A 54-year-old woman presented to a primary care facility with fever, dry cough, and fatigue. Antibiotherapy was administered for 10 days with the diagnosis of upper respiratory tract infection. However, her condition did not improve and she was admitted to the hospital. In physical examination, crepitant rales were heard in both lungs. Her oropharynx had a natural appearance, and lymphadenopathy was not detected in the neck. Laboratory tests indicated anemia and thrombocytopenia; and she was directed to the hematology clinic. In her peripheral smear, 50–60% myeloid blast cells were detected. A bone marrow biopsy was performed. Bone marrow aspiration and flow cytometry showed approximately 25% blasts and was reported as acute myeloid leukemia transformed from myelodysplastic syndrome. Her medical history revealed that she was diagnosed with left breast cancer 6 years ago, underwent breast-conserving surgery, and had received chemotherapy and hormone therapy. She also had type-2 diabetes. The patient was on clinical follow-up and considered to be in remission. Computed tomography-integrated positron emission tomography (PET/CT) revealed a heterogeneous mass-like lesion with increased FDG (fluorodeoxyglucose) in the left upper lobe apicoposterior segment, with a size of 72 × 63 mm. Although the lung lesion was considered primarily to favor tuberculosis, the primary malignancy of the lung could not be ruled out, and a tru-cut biopsy was performed from the lesion (Fig. 1a). Cell culture and adenosine deaminase test for tuberculosis were negative. After taking the biopsy, throat swab sample was taken, and real-time polymerase chain reaction (RTPCR) analysis confirmed that the patient had COVID-19. Unlike the previous imaging study, computed tomography (CT) that was performed 6 days after biopsy, showed partial regression in the mass-like lesion in the upper lobe of the left lung (Fig. 1b). Besides that, multiple ground glass opacities and irregular nodular consolidations with air-bronchogram along the bronchovascular bundles and linear opacities was revealed especially in the bilateral lung lower lobes (Fig. 1c). Radiological findings were evaluated as progression of COVID-19 pneumonia.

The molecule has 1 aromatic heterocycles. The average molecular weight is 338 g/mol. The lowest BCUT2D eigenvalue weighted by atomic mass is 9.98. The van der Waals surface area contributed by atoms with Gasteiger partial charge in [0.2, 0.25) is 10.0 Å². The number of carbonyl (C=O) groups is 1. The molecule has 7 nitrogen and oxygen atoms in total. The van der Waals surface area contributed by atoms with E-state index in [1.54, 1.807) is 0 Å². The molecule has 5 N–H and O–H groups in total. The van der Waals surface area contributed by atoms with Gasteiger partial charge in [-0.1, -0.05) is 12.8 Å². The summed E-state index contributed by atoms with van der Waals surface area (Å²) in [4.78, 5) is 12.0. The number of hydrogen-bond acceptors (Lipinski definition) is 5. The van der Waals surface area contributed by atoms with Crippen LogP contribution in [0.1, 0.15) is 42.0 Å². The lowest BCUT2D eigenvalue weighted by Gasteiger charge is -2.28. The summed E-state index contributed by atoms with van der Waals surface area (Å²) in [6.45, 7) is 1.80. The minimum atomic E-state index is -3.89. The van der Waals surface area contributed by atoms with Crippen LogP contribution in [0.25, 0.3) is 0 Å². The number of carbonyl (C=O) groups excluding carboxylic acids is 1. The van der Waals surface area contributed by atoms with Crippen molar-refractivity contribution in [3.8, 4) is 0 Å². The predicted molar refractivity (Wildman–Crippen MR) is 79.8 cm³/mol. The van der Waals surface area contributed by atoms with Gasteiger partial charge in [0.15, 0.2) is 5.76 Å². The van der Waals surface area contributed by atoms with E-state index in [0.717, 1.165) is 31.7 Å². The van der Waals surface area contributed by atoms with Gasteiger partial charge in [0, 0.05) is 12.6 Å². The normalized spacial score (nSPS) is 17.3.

She was immediately admitted to the isolation ward in pandemic service. She was given hydroxychloroquine, antiviral (oseltamivir), azithromycin, and favipiravir. Her vital parameters worsened and she was admitted to the intensive care unit and put on a mechanical ventilator; she died 8 days later.